Nothing Is Ever Lost

12.28Sem. Tristan Ralf Q. Pacheco

December 28, 2019, Saturday, Feast of the Holy Innocents

For a long time, I have been baffled why the Church is celebrating those little children who were gruesomely killed by the order of Herod as martyrs. I have been thinking that those saints who gained the noble crown of martyrdom have deliberately professed their faith in the face of threats for death and great suffering. But why or how did the Church arrive at the decision to consider these infants as martyrs?

Could it be that God, in His goodness has recognized that since He has made us “good” from the beginning, if only these infants were given a chance that they could decide for their own, they would have freely given up their lives for the newborn Savior. Isn’t it that Christ also died and rose for the salvation of these innocent children who died because of Him? We cannot really fathom the mercy and love of God who is always anticipating and not bound to time.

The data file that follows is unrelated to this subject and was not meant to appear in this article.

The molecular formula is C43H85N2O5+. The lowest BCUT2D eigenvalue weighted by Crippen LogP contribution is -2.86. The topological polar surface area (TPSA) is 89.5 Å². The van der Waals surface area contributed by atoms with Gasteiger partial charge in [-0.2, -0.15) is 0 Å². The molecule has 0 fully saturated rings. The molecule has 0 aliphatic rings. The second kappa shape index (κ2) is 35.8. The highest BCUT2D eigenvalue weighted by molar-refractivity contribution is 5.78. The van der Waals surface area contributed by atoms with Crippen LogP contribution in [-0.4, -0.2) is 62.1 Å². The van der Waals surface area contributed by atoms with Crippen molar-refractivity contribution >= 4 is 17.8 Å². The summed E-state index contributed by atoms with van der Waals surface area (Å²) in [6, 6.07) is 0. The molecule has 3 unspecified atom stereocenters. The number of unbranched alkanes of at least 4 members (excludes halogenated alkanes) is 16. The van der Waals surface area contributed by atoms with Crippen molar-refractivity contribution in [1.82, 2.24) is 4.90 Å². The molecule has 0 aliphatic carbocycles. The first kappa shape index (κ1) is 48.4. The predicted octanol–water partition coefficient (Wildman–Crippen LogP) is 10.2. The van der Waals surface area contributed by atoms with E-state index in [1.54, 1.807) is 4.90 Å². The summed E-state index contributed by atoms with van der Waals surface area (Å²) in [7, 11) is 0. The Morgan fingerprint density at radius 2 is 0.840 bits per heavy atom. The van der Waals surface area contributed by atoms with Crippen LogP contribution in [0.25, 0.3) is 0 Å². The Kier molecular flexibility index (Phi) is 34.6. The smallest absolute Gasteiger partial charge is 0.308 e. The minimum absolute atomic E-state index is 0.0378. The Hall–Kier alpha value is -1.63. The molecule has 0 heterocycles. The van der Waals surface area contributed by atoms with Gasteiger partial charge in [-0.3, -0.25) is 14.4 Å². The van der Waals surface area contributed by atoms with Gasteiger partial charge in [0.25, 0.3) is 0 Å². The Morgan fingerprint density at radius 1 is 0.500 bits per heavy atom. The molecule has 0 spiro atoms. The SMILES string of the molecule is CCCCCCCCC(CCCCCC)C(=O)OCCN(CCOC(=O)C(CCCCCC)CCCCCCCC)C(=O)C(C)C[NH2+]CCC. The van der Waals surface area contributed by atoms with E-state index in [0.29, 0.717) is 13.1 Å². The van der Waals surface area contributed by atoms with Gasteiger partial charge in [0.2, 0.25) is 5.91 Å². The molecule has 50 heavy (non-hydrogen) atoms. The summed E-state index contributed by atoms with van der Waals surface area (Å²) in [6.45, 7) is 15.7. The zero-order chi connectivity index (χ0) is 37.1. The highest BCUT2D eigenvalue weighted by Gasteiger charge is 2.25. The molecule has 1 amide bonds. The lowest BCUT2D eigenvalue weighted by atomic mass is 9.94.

It is a consolation as well as an inspiration for me to never stop dreaming and desiring of loving God with a whole and pure heart despite my weaknesses and failings. God surely is happy with these mere desires and in His heart, He cherishes these dreams and desires as if they are already there. In His mercy, He would surely grant all those dreams.

I remember that a great saint (St. Therese of Lisieux) once said: “In His sweetness, God makes us desire what He wants to give us.” He surely granted the little ones the fruit of what He will make them desire if they had lived until they could already desire them. Nothing is ever lost with Jesus.

May God bring to fruition these desires that I have of Him.


MT 2:13-18

When the magi had departed, behold,
the angel of the Lord appeared to Joseph in a dream and said,
“Rise, take the child and his mother, flee to Egypt,
and stay there until I tell you.
Herod is going to search for the child to destroy him.”
Joseph rose and took the child and his mother by night
and departed for Egypt.
He stayed there until the death of Herod,
that what the Lord had said through the prophet might be fulfilled,
Out of Egypt I called my son.

When Herod realized that he had been deceived by the magi,
he became furious.
He ordered the massacre of all the boys in Bethlehem and its vicinity
two years old and under,
in accordance with the time he had ascertained from the magi.
Then was fulfilled what had been said through Jeremiah the prophet:

A voice was heard in Ramah,
sobbing and loud lamentation;
Rachel weeping for her children,
and she would not be consoled,
since they were no more.

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